Qatar-Kuwait pipeline takes shape

18 January 2002

The proposed Qatar-Kuwait gas pipeline project took a major step forward on 14 January with the announcement of an agreement in principle between the three promoters - Qatar Petroleum (QP), ExxonMobil Gas Marketing, part of the US' ExxonMobil Corporation,and Kuwait Petroleum Corporation (KPC - MEED 22:6:01; 23:3:01).

'The agreement is a step in establishing the principles and framework for developing a gas sale deal between Qatar and Kuwait,' says an ExxonMobil statement. The in-principle deal follows a memorandum of understanding (MoU) signed in May 2000 for the proposed project (MEED 19:5:00).

'We expect to sign a term sheet by the end of January. It will include details on the volume of gas, the price and the route,' says a KPC official. The next stage in the project will be the signing of a final agreement, expected in mid 2002.

The proposed pipeline will transport between 800 million-1,400 million cubic feet a day (cf/d) of natural gas from Ras Laffan to Al-Zour in southern Kuwait. Construction of the 590-kilometre subsea line will take about three years and project costs are estimated at $500 million. The UK office of the US' Fluor Daniel hascompleted a pre-front-end engineering and design (FEED) study for the scheme (MEED 23:3:01; 9:2:01).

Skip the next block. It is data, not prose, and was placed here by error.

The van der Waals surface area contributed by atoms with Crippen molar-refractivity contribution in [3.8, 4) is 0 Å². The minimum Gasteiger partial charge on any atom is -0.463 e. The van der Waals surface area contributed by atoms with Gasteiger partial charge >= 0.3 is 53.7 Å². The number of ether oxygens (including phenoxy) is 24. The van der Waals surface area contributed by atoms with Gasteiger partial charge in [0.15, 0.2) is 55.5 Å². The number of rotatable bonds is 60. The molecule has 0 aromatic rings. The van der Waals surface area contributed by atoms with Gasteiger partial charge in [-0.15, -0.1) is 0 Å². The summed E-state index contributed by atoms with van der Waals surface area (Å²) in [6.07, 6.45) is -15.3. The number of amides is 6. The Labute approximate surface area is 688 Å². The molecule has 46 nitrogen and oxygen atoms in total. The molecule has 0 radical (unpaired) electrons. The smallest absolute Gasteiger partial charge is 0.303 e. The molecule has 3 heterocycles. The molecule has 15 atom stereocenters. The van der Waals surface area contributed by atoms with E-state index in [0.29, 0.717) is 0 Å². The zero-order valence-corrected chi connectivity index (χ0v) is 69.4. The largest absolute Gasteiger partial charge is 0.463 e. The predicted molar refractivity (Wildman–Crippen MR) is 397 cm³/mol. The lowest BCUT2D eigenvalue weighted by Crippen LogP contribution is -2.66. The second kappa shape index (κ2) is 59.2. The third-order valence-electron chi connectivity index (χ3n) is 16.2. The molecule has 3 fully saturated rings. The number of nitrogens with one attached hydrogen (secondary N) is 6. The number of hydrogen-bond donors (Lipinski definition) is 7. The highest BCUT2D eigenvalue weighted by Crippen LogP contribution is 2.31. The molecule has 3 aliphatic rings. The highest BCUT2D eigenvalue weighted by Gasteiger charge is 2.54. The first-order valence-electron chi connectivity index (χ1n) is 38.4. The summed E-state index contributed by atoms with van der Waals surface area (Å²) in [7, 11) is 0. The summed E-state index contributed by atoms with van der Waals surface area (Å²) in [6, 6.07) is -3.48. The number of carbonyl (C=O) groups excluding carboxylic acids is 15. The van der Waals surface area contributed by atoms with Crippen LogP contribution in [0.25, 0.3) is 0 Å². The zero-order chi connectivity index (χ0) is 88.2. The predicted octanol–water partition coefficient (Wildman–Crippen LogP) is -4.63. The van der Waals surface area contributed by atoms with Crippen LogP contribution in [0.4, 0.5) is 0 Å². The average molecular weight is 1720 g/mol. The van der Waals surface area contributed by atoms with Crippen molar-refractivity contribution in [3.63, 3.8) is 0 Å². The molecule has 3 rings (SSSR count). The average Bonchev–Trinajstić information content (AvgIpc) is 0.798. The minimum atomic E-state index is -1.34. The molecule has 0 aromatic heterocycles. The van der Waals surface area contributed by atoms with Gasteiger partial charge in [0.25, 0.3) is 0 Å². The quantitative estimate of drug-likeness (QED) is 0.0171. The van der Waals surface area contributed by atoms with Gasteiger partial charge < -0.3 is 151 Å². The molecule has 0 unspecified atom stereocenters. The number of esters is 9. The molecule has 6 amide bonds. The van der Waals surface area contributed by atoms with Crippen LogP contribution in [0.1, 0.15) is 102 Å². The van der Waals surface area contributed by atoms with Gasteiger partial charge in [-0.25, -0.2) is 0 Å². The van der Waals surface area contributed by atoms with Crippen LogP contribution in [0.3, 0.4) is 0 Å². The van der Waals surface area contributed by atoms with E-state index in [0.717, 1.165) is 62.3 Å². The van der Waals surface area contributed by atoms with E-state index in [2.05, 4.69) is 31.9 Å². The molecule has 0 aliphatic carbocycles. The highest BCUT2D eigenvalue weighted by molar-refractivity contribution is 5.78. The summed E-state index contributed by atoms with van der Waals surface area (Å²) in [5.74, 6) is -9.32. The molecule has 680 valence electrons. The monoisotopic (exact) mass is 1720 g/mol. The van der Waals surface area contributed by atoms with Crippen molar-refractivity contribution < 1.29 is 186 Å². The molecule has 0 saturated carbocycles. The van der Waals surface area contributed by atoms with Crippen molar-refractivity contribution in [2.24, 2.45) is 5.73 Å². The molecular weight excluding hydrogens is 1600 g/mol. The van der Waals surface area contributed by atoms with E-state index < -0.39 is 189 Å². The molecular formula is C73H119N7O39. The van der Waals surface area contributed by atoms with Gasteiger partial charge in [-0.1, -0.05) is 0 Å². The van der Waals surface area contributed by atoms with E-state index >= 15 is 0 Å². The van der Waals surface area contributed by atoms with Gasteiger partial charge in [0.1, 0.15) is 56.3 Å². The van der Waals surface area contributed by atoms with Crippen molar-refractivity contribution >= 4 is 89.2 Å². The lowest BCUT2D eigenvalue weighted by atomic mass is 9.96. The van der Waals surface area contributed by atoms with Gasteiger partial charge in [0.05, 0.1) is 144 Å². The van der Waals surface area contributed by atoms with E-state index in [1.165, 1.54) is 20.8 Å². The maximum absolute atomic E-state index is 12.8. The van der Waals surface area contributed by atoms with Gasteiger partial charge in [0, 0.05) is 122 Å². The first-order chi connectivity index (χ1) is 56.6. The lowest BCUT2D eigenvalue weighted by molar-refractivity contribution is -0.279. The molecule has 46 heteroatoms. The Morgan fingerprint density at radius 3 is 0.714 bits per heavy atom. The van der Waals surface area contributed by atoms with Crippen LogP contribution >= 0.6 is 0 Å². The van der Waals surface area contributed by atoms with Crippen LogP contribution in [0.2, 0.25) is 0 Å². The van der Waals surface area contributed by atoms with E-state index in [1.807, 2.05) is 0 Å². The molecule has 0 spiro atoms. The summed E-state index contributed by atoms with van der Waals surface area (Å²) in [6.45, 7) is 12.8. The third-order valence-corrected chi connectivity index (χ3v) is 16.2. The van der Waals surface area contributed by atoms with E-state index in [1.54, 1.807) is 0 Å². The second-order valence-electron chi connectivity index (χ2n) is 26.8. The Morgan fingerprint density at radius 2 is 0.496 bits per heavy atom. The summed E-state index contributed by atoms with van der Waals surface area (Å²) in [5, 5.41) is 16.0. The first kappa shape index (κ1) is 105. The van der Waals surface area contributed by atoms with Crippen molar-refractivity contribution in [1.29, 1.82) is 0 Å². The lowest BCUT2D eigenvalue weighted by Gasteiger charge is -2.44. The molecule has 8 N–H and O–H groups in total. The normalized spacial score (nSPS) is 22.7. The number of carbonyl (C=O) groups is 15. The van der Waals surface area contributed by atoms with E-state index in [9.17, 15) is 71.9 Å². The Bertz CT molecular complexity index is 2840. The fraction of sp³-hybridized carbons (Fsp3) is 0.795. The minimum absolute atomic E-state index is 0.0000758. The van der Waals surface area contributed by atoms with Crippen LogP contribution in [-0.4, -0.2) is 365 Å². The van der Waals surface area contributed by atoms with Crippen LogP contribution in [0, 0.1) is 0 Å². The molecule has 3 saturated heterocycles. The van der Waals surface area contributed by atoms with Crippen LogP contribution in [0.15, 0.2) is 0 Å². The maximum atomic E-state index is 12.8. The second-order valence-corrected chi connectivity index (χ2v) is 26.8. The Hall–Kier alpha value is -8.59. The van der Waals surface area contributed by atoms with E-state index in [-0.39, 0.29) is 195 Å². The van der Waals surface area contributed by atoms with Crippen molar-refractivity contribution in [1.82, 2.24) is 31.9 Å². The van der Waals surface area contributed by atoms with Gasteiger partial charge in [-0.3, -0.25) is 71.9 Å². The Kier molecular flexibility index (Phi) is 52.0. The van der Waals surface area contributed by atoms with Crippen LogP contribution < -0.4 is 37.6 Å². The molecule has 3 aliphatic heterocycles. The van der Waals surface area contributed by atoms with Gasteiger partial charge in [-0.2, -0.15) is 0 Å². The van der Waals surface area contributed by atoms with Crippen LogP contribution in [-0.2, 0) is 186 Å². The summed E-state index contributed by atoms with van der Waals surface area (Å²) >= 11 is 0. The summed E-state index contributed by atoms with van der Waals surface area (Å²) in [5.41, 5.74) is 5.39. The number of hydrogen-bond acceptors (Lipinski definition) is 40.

ExxonMobil Gas Marketing will take the lead in setting up a consortium to build and operate the proposed pipeline. The operating venture will include companies based in Qatar and Kuwait, as well as elsewhere in the region.

Gas for the proposed project will be supplied under the enhanced gas utilisation (EGU) project being developed by ExxonMobil and QP at the North field.

There is a possibility that the pipeline will also supply gas to Bahrain, according to industry sources. In early January, Qatar and Bahrain signed an MoU for the delivery of North field gas to Manama. The MoU provides for both parties to carry out a joint gas utilisation study and conclude a heads of agreement. The gas volumes are still to be finalised; Doha has in the past talked of delivering 500 million cf/d to Bahrain (MEED 11:1:02).

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